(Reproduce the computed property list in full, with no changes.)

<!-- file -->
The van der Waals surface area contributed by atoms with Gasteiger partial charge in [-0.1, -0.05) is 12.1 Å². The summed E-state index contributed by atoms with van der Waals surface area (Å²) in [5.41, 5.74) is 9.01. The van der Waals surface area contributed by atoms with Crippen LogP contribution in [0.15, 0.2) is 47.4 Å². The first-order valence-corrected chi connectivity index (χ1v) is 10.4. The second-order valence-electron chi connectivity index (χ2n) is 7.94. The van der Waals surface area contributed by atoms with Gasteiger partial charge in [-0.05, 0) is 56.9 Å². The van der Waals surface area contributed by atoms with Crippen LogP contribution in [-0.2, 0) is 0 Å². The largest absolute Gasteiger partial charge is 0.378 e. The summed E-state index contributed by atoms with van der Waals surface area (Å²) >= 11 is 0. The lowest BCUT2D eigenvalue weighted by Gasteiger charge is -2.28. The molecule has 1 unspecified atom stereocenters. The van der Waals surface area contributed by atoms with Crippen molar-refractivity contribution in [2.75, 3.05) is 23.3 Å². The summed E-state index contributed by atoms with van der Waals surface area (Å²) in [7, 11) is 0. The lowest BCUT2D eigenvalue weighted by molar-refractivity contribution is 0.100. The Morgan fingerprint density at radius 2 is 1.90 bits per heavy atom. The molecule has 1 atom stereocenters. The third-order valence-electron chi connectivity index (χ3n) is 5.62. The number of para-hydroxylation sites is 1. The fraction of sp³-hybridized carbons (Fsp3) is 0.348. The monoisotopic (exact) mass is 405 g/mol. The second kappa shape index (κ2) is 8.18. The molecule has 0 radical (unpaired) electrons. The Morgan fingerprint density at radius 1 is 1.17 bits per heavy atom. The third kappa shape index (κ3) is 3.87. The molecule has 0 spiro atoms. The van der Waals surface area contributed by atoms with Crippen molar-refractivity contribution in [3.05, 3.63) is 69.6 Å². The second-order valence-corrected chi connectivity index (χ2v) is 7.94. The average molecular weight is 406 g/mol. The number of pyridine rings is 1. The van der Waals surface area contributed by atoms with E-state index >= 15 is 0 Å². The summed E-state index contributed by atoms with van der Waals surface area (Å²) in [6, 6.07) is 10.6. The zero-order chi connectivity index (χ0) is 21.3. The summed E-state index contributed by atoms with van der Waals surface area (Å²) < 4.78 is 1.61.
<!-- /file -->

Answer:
The van der Waals surface area contributed by atoms with Gasteiger partial charge in [-0.1, -0.05) is 12.1 Å². The summed E-state index contributed by atoms with van der Waals surface area (Å²) in [5.41, 5.74) is 9.01. The van der Waals surface area contributed by atoms with Crippen LogP contribution in [0.15, 0.2) is 47.4 Å². The first-order valence-corrected chi connectivity index (χ1v) is 10.4. The second-order valence-electron chi connectivity index (χ2n) is 7.94. The van der Waals surface area contributed by atoms with Gasteiger partial charge in [-0.05, 0) is 56.9 Å². The van der Waals surface area contributed by atoms with Crippen LogP contribution in [-0.2, 0) is 0 Å². The largest absolute Gasteiger partial charge is 0.378 e. The summed E-state index contributed by atoms with van der Waals surface area (Å²) >= 11 is 0. The lowest BCUT2D eigenvalue weighted by Gasteiger charge is -2.28. The molecule has 1 unspecified atom stereocenters. The van der Waals surface area contributed by atoms with Crippen molar-refractivity contribution in [2.75, 3.05) is 23.3 Å². The summed E-state index contributed by atoms with van der Waals surface area (Å²) in [7, 11) is 0. The lowest BCUT2D eigenvalue weighted by molar-refractivity contribution is 0.100. The Morgan fingerprint density at radius 2 is 1.90 bits per heavy atom. The molecule has 1 atom stereocenters. The third-order valence-electron chi connectivity index (χ3n) is 5.62. The number of para-hydroxylation sites is 1. The fraction of sp³-hybridized carbons (Fsp3) is 0.348. The monoisotopic (exact) mass is 405 g/mol. The second kappa shape index (κ2) is 8.18. The molecule has 0 radical (unpaired) electrons. The Morgan fingerprint density at radius 1 is 1.17 bits per heavy atom. The third kappa shape index (κ3) is 3.87. The molecule has 0 spiro atoms. The van der Waals surface area contributed by atoms with Crippen molar-refractivity contribution in [3.05, 3.63) is 69.6 Å². The second-order valence-corrected chi connectivity index (χ2v) is 7.94. The average molecular weight is 406 g/mol. The number of pyridine rings is 1. The van der Waals surface area contributed by atoms with E-state index >= 15 is 0 Å². The summed E-state index contributed by atoms with van der Waals surface area (Å²) in [6, 6.07) is 10.6. The zero-order chi connectivity index (χ0) is 21.3. The summed E-state index contributed by atoms with van der Waals surface area (Å²) < 4.78 is 1.61.